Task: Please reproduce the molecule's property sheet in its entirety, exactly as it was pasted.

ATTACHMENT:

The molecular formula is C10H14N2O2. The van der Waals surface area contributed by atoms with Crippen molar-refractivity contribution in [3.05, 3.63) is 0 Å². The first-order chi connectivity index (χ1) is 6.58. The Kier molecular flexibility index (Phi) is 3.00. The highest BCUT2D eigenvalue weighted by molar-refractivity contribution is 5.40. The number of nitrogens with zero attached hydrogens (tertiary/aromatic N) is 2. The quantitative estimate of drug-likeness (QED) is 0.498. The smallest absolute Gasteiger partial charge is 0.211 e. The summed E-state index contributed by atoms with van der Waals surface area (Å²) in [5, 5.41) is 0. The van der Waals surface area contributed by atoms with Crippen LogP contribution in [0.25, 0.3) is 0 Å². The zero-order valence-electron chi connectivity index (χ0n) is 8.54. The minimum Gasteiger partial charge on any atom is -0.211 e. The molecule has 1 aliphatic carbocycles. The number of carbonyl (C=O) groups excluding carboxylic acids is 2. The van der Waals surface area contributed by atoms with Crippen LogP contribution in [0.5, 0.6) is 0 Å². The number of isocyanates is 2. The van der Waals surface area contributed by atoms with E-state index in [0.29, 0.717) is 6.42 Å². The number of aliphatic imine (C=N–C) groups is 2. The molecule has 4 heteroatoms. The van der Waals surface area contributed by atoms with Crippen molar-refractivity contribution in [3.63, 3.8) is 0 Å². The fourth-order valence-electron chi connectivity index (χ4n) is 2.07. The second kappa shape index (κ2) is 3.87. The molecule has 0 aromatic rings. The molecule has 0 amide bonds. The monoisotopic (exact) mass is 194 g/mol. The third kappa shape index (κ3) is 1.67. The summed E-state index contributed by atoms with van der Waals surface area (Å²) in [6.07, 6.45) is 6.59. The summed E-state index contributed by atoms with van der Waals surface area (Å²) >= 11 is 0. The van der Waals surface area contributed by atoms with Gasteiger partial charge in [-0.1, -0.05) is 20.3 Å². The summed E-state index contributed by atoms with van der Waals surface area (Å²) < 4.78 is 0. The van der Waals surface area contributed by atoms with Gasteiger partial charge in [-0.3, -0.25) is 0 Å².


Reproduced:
The molecular formula is C10H14N2O2. The van der Waals surface area contributed by atoms with Crippen molar-refractivity contribution in [3.05, 3.63) is 0 Å². The first-order chi connectivity index (χ1) is 6.58. The Kier molecular flexibility index (Phi) is 3.00. The highest BCUT2D eigenvalue weighted by molar-refractivity contribution is 5.40. The number of nitrogens with zero attached hydrogens (tertiary/aromatic N) is 2. The quantitative estimate of drug-likeness (QED) is 0.498. The smallest absolute Gasteiger partial charge is 0.211 e. The summed E-state index contributed by atoms with van der Waals surface area (Å²) in [5, 5.41) is 0. The van der Waals surface area contributed by atoms with Crippen LogP contribution in [0.25, 0.3) is 0 Å². The zero-order valence-electron chi connectivity index (χ0n) is 8.54. The minimum Gasteiger partial charge on any atom is -0.211 e. The molecule has 1 aliphatic carbocycles. The number of carbonyl (C=O) groups excluding carboxylic acids is 2. The van der Waals surface area contributed by atoms with Crippen LogP contribution in [0.5, 0.6) is 0 Å². The number of isocyanates is 2. The van der Waals surface area contributed by atoms with E-state index in [0.29, 0.717) is 6.42 Å². The number of aliphatic imine (C=N–C) groups is 2. The molecule has 4 heteroatoms. The van der Waals surface area contributed by atoms with Crippen molar-refractivity contribution in [3.63, 3.8) is 0 Å². The fourth-order valence-electron chi connectivity index (χ4n) is 2.07. The second kappa shape index (κ2) is 3.87. The molecule has 0 aromatic rings. The molecule has 0 amide bonds. The monoisotopic (exact) mass is 194 g/mol. The third kappa shape index (κ3) is 1.67. The summed E-state index contributed by atoms with van der Waals surface area (Å²) in [6.07, 6.45) is 6.59. The summed E-state index contributed by atoms with van der Waals surface area (Å²) >= 11 is 0. The van der Waals surface area contributed by atoms with Gasteiger partial charge in [-0.1, -0.05) is 20.3 Å². The summed E-state index contributed by atoms with van der Waals surface area (Å²) < 4.78 is 0. The van der Waals surface area contributed by atoms with Gasteiger partial charge in [-0.3, -0.25) is 0 Å².